I noticed that Subversion is starting to get some substantial use in
OSS projects, and did a little research on how that comes about and
how successful it tends to be. For each project listed at
http://subversion.tigris.org/propaganda.html, I tried to determine how
the decision was made to switch to SVN, when they switched, and
what difficulties they've been having. Here are my findings:
* Apache: Apache is, of course, pretty closely tied to the SVN
project. Greg Stein set up an SVN repository for Apache in early
2003 and they have been converting projects over piece by piece.
I know they've had problems with wanting shared working copies, as
well as issues with wanting to have commits which aren't
date-ordered on account of doing CVS conversions of multiple CVS
projects into the same SVN repository.
* Samba: This project very briefly discussed converting to SVN in
February (I have to assume most of the real discussion happened
off-list) and converted to SVN in April. They mentioned one
unspecified BDB issue in June requiring recovery, but otherwise I
haven't seen any indications of difficulties.
* Zope: They discussed an SVN conversion in April, with no
objections, and converted in May--not just to using Subversion to
host their own code, but as part of the Zope system as well. They
were initially mildly disappointed that cvs2svn did not handle
line-endings, and that our auto-props story for automatically
setting svn:eol-style isn't very good. I saw one report of a
"Cannot Allocate Memory" BDB issue in June which required
recovery, but that's it.
* xiph.org: They converted in July, based on a look at their
repository. The xiph.org founder is a friend of mine, so I assume
that was a motivating factor. I couldn't find any mailing list
discussion about it; I think most of their chatter happens on IRC.
* Debian: Debian is a huge community. They offer CVS, SVN, and arch
hosting. SVN hosting appears to be somewhat popular, but it's
hard to tell since many people host their repositories privately
(there's no requirement that you do Debian work under any kind of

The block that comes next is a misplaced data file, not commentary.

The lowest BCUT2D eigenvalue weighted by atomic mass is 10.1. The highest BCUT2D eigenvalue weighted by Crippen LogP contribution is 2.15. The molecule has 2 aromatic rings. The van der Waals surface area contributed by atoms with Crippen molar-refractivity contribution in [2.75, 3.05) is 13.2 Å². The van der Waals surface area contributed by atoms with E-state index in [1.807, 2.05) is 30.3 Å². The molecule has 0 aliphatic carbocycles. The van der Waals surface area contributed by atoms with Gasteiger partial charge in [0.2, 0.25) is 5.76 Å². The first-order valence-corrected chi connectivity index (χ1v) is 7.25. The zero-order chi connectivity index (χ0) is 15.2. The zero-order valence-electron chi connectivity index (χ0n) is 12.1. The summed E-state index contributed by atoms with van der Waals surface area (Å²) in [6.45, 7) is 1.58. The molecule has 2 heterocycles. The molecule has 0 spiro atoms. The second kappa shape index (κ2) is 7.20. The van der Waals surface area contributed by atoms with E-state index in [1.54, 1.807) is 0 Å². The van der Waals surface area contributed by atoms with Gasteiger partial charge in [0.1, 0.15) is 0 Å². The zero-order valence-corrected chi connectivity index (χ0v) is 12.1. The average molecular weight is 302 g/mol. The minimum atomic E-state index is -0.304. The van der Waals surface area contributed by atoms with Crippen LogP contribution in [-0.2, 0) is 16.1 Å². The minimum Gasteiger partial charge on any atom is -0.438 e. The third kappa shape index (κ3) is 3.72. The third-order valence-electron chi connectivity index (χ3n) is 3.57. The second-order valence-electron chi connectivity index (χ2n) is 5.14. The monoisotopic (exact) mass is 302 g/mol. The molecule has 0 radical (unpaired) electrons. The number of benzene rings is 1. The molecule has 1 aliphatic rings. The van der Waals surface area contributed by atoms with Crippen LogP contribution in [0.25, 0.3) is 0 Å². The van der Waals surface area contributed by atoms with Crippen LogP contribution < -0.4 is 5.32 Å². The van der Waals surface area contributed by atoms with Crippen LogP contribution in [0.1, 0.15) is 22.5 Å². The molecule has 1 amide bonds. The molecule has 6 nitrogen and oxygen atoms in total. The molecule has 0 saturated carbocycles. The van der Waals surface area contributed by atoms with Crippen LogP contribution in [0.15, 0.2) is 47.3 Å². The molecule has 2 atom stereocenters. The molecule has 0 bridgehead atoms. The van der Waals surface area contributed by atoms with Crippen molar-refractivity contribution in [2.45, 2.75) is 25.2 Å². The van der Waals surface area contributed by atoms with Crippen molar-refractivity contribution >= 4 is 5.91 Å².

central version control, and many people don't use version control
at all). They do have some loud arch advocates, and to some
extent arch fits the Debian-package-maintainer model better on
account of better merging support. One of my Debian developer
friends uses svk for that reason. As early adopters, Debian had
problems with svn 0.x incompatibilities, have also reportedly had
difficulties with hanging svnserve processes (BDB problems, I
would assume), and one project has reportedly had difficulties
with people accidentally checking out the full project tree with
all branches, causing significant server load.
* Conectiva: I couldn't find much information about Conectiva due to
the language barrier, but they do have a glowing testimonial on
our propaganda page, have been using Subversion since August 2002,
and have a ginormous repository.
* Trac: Trac has always used Subversion as far as I can tell (since
project inception, which I think was around August 2003), and like
Zope, they don't just use it to host their own code, but also as
part of their system. I saw no obvious indications of problems on
their mailing list.
* GNUe: GNUe converted their repository in December 2003. They
considered both svn and arch, but lacked a strong arch advocate.
CVS history conversion and partial checkouts appeared important to
them. I found no particular indications of difficulties.
* LFS: LFS initially discussed conversion to SVN in March. A
Bitkeeper advocate piped up, but several people did not like the
Bitmover license. There appeared to be no strong Arch advocate
within the project. In May, they announced a project to evaluate
SCM systems; the mailing list for this project (lfs-scm-testing)
appears to be defunct, so I can't see how it went. Cheap branches
appeared to be a big motivator. In June, they converted the LFS
Book sources (their main project). They initially had BDB
permissions problems, but appear to have solved them. In August,
they've been encountering a lot of "Cannot allocate memory" BDB
issues, and are planning to switch to FSFS after 1.1 comes out.
Of course, there are also the projects which have considered switching
but didn't, or who switched to different version control tools. These
are harder to identify. The ones I know about are:
* gcc: Paralyzed by a mix of advocates of various version control
systems (mostly Arch and Subversion). Past conversations have
generally devolved into a long list of requirements, most not
satisfied by any version control tool.
* Linux kernel: As everyone knows, the Linux kernel is pretty wedded
to Bitkeeper, and that seems unlikely to change. The key
developers have no great qualms about the BK license, and BK was
pretty much designed to closely fit the Linux development model,
whereas Subversion is a rather poor fit for it.
* NetBSD: (Most of the relevant discussion has happened on a closed
mailing list, so I can't comment on it, and I'm not on that list
any more so I'd be out of date anyway. Nothing too exciting here;
they're a big project with lots of inertia.)
As an aside, I'd be interested to hear about mid-sized or larger OSS
projects using Arch, and how successful they are. The only one I
currently know about is Xouvert, which appears never to have gotten
off the ground. (The gnuarch.org user-community page hasn't been
responding today, or I might have more information there.)
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Received on Sat Aug 14 00:43:14 2004